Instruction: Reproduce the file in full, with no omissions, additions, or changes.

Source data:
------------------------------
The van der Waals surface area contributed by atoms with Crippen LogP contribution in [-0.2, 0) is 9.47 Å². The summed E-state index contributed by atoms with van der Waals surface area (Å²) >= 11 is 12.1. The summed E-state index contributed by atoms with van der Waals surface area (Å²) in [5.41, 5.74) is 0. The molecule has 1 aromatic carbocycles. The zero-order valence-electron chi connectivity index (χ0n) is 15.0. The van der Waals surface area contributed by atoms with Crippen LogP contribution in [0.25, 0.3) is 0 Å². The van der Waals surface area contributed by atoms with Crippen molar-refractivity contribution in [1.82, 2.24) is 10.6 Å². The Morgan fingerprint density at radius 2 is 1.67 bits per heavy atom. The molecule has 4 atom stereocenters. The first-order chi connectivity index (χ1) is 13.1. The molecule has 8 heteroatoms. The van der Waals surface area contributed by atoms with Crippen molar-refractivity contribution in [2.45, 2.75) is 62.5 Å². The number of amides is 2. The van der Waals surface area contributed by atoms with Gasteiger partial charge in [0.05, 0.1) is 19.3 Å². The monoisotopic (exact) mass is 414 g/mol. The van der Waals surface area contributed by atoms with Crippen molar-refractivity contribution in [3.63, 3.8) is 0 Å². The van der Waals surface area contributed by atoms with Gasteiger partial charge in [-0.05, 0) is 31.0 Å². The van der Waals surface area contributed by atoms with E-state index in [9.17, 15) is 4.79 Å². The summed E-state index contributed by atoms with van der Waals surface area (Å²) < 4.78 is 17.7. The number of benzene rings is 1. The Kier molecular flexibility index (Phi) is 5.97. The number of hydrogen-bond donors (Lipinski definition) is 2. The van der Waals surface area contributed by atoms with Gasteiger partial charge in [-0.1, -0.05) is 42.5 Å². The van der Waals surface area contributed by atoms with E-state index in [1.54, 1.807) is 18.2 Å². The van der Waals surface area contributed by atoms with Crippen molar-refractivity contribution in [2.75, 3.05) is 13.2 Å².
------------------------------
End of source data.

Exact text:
The van der Waals surface area contributed by atoms with Crippen LogP contribution in [-0.2, 0) is 9.47 Å². The summed E-state index contributed by atoms with van der Waals surface area (Å²) >= 11 is 12.1. The summed E-state index contributed by atoms with van der Waals surface area (Å²) in [5.41, 5.74) is 0. The molecule has 1 aromatic carbocycles. The zero-order valence-electron chi connectivity index (χ0n) is 15.0. The van der Waals surface area contributed by atoms with Crippen LogP contribution in [0.25, 0.3) is 0 Å². The van der Waals surface area contributed by atoms with Crippen molar-refractivity contribution in [1.82, 2.24) is 10.6 Å². The Morgan fingerprint density at radius 2 is 1.67 bits per heavy atom. The molecule has 4 atom stereocenters. The first-order chi connectivity index (χ1) is 13.1. The molecule has 8 heteroatoms. The van der Waals surface area contributed by atoms with Crippen molar-refractivity contribution in [2.45, 2.75) is 62.5 Å². The number of amides is 2. The van der Waals surface area contributed by atoms with Gasteiger partial charge in [0.05, 0.1) is 19.3 Å². The monoisotopic (exact) mass is 414 g/mol. The van der Waals surface area contributed by atoms with Crippen molar-refractivity contribution in [3.63, 3.8) is 0 Å². The van der Waals surface area contributed by atoms with Gasteiger partial charge in [-0.05, 0) is 31.0 Å². The van der Waals surface area contributed by atoms with E-state index in [9.17, 15) is 4.79 Å². The summed E-state index contributed by atoms with van der Waals surface area (Å²) < 4.78 is 17.7. The number of benzene rings is 1. The Kier molecular flexibility index (Phi) is 5.97. The number of hydrogen-bond donors (Lipinski definition) is 2. The van der Waals surface area contributed by atoms with Gasteiger partial charge in [-0.1, -0.05) is 42.5 Å². The van der Waals surface area contributed by atoms with E-state index in [1.54, 1.807) is 18.2 Å². The van der Waals surface area contributed by atoms with Crippen molar-refractivity contribution in [2.75, 3.05) is 13.2 Å².